Extreme space weather directly affects engineering systems in space and on Earth. But how do we understand and predict it? An international group of scientists from Russia, Austria, the U.S. and other countries developed a new method for analyzing the Sun's energy outbursts.
In September 10, 2017, the ISS crew had to move to the station's shelter to protect themselves from radiation coming from the most powerful solar flare in the last 12 years.
A group of scientists decided to study this event, and they developed a new method to help explore and predict solar eruptions. In particular, the method allows automatically to detect huge explosions of electromagnetic energy and plasma from the Sun's corona.
"The analysis provided us with new insights into the solar plasma behavior in interplanetary space, which is highly important for understanding and predicting extreme space weather phenomena," said the co-author of the study and Skoltech professor, Tatiana Podladchikova.
The gigantic solar plasma cloud and the accompanying powerful shock wave are not dangerous only for astronauts. They can reach our planet in just one day, causing severe geomagnetic storms. These are the highest-energy phenomenon in the solar system, traveling at speeds ranging from 100 to 3,500 km/s.
Solar flares release a tremendous amount of energy, equivalent to that of dozens of millions of hydrogen bombs. These energy bursts affect both people and electrical equipment.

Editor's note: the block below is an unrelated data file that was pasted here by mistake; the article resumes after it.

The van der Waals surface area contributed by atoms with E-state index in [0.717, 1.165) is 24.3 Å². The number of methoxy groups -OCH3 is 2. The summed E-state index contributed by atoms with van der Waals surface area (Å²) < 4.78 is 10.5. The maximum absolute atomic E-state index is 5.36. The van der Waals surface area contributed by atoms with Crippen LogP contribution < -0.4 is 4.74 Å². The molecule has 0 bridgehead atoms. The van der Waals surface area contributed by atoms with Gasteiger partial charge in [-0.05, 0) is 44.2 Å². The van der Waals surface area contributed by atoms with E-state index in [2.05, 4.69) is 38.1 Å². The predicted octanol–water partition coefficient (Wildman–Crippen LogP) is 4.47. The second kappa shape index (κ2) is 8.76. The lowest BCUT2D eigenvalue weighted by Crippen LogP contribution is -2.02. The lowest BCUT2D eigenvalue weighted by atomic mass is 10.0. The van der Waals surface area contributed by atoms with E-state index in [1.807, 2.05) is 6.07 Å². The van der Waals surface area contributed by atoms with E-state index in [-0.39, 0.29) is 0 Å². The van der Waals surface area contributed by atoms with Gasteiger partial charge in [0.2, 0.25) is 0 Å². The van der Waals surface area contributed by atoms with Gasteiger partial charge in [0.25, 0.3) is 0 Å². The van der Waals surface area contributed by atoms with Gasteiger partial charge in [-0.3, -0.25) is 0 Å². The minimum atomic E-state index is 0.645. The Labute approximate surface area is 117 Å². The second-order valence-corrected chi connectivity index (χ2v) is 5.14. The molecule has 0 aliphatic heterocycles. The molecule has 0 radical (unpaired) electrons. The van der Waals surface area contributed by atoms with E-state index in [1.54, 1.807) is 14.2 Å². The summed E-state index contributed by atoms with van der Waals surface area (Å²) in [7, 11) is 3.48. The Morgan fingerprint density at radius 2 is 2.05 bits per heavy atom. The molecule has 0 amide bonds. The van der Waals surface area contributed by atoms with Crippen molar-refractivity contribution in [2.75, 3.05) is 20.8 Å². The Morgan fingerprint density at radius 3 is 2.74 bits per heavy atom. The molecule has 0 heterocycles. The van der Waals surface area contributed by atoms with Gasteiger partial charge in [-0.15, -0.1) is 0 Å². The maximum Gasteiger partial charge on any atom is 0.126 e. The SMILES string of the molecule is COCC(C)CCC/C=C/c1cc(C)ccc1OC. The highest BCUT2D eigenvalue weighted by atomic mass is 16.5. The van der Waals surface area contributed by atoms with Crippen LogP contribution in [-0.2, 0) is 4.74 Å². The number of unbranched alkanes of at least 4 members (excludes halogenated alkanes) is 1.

A powerful geomagnetic storm is blamed for the spontaneous detonation of the U.S.Navy's mines during the Vietnam War in 1972. In 1989, a blackout in Canada left nearly six million people without heat and power supply, as well as radio communications.
The global economy currently relies on satellites for communication, navigation, disaster management and financial transaction services, and they are also easily affected by space weather.
Switching satellites to safe mode, turning off sensitive equipment and changing aircraft routes can help avoid the negative impacts of space weather.
The group of researchers included scientists from the University of Graz and the Kanzelhhe Solar Observatory in Austria, the Skolkovo Institute of Science and Technology in Russia, the U.S. National Oceanic and Atmospheric Administration and the Cooperative Institute for Research in Environmental Sciences, the UK Mullard Space Science Laboratory, the University of Kiel and the University of Potsdam in Germany, and the University of Zagreb in Croatia.
The results of their study were published in The Astrophysical Journal.
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